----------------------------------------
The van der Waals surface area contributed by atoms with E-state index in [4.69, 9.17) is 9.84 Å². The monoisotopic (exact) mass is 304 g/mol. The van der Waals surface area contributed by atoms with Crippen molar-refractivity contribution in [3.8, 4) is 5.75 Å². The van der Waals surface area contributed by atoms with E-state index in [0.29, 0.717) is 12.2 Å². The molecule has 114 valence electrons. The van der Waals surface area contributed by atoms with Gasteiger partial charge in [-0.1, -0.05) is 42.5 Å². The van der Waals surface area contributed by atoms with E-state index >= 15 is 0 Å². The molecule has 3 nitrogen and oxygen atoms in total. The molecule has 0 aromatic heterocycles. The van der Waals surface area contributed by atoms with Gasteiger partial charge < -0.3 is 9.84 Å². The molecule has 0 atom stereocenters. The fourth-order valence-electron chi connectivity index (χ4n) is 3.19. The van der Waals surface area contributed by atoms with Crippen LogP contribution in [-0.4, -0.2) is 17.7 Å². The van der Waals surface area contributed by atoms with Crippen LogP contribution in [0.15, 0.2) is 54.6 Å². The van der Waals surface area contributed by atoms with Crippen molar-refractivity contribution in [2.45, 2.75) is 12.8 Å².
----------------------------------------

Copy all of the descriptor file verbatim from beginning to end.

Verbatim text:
The van der Waals surface area contributed by atoms with E-state index in [4.69, 9.17) is 9.84 Å². The monoisotopic (exact) mass is 304 g/mol. The van der Waals surface area contributed by atoms with Crippen molar-refractivity contribution in [3.8, 4) is 5.75 Å². The van der Waals surface area contributed by atoms with E-state index in [0.29, 0.717) is 12.2 Å². The molecule has 114 valence electrons. The van der Waals surface area contributed by atoms with Gasteiger partial charge in [-0.1, -0.05) is 42.5 Å². The van der Waals surface area contributed by atoms with E-state index >= 15 is 0 Å². The molecule has 3 nitrogen and oxygen atoms in total. The molecule has 0 aromatic heterocycles. The van der Waals surface area contributed by atoms with Gasteiger partial charge < -0.3 is 9.84 Å². The molecule has 0 atom stereocenters. The fourth-order valence-electron chi connectivity index (χ4n) is 3.19. The van der Waals surface area contributed by atoms with Crippen LogP contribution in [-0.4, -0.2) is 17.7 Å². The van der Waals surface area contributed by atoms with Crippen LogP contribution in [0.15, 0.2) is 54.6 Å². The van der Waals surface area contributed by atoms with Crippen molar-refractivity contribution in [2.45, 2.75) is 12.8 Å².